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GDE to be a wonder of the earth?

By johnboy 7 September 2011 63

The Liberals’ Alistair Coe is having some fun comparing the construction time of the soon to be completed Gungahlin Drive Extension with other major construction projects.

“Of the ten years since ACT Labor came to power, approximately seven years have been spent with the road under construction.

“This is in contrast to the span of the Sydney Harbour Bridge which was built almost 80 years ago within four years.

“The 40 kilometre Westlink M7 freeway, a major piece of NSW infrastructure which includes 38 overpasses and underpasses, was completed in two years.

“The 2.8 kilometre Sydney Harbour Tunnel took only four years to complete.

“In Victoria, the 22 kilometre Melbourne City Link, one of the city’s major arterial roads, was completed in four years.

I think Alistair needs to broaden his imagination with this exercise.

So Rioters, what other things were built in under seven years?

I’d like to start with the Temple of Solomon.


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GDE to be a wonder of the earth?
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Skyring 11:01 am 01 Oct 11

As a cabbie, I could always be assured of a brisk conversation if the subject of the GDE was raised. A textbook case for project managers and politicians of how not to do things.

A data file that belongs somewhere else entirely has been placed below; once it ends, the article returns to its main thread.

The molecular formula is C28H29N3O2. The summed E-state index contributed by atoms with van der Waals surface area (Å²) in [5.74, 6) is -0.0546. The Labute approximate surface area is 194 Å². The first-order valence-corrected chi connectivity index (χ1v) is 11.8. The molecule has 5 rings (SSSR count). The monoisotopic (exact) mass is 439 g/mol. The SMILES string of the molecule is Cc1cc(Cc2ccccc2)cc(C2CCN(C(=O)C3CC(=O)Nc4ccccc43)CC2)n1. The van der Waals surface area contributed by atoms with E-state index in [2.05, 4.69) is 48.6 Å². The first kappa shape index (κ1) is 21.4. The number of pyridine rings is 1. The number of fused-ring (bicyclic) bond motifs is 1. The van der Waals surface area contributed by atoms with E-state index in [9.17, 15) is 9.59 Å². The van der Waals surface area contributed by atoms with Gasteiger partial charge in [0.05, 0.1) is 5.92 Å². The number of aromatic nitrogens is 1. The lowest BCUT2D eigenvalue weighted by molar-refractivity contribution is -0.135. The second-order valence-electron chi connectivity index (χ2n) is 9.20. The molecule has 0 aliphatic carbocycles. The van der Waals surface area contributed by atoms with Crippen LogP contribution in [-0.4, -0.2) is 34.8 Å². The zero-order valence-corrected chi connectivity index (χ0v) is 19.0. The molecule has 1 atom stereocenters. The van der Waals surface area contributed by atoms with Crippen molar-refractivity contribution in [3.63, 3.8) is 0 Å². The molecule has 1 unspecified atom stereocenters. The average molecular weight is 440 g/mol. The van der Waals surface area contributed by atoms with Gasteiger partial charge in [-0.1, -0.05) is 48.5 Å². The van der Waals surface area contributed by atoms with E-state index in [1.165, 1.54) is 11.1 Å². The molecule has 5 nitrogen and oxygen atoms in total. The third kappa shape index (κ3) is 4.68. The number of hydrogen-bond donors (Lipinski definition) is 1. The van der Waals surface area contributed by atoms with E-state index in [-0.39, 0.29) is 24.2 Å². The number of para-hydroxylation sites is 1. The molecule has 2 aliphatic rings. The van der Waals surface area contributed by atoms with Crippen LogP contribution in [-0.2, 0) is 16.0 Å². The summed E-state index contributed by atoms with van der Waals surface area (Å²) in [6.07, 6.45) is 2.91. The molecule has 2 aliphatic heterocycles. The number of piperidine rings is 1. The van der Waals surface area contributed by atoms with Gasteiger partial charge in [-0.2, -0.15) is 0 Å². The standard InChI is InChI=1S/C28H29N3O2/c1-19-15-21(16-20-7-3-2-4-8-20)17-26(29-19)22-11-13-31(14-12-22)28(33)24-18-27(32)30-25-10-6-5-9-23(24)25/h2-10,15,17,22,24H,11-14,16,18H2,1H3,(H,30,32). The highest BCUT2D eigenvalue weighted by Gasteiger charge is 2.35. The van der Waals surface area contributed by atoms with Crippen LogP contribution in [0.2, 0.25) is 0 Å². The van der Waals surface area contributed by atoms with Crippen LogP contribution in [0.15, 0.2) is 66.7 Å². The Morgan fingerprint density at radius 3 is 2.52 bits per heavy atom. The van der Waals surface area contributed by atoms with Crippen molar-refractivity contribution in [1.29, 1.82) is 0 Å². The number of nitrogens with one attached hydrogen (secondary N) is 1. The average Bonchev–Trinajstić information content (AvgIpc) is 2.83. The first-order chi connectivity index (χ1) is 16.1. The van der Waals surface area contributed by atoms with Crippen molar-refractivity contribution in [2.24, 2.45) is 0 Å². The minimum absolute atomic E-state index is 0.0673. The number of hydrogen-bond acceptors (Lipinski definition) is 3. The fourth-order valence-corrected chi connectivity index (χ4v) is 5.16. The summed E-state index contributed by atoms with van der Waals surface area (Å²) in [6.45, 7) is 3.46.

The money wasted, first by the NIMBY court case(s) and then by the delayed duplication, could have been spent on useful public needs, such as health or schools or other roadworks. Building the thing with one lane in each direction was a false economy.

But blaming external factors only goes so far. Just what the hell were they thinking of when they put in the Aranda access? That’s got to be the most stupid intersection in Canberra.

As for Gridloch Interchange, at least it now operates without traffic lights, but I honestly can’t see it working well when Molonglo really gets going. Cotter Road will be a nightmare at peak hours.

Cloverleaf intersections are things of the past. They might look pretty, but they just don’t work under load because you’ve got conflicting traffic flows trying to use the same bit of road. An example is the northernmost lane of Parkes Way under Commonwealth Avenue. However, Glenloch isn’t quite complete – coming south from Gungahlin/Belco, you can’t turn right to go west towards what will be the northern suburbs of Molonglo. That’s going to be an interesting piece of road to slot into what is going to be a very busy interchange.

LSWCHP 8:58 pm 08 Sep 11

Spectra said :

p1 said :

Spectra said :

The bulk of the US’s first trans-continental railroad (aka “The Overland Route”) took 6 years and totalled 2860 km, including through terrain considerably more challenging than O’Conner Ridge 😉 Though I think it was probably subject to considerably less law-suits.

Being able to legally shoot the equivalent of locals protesting probably streamlined the process somewhat.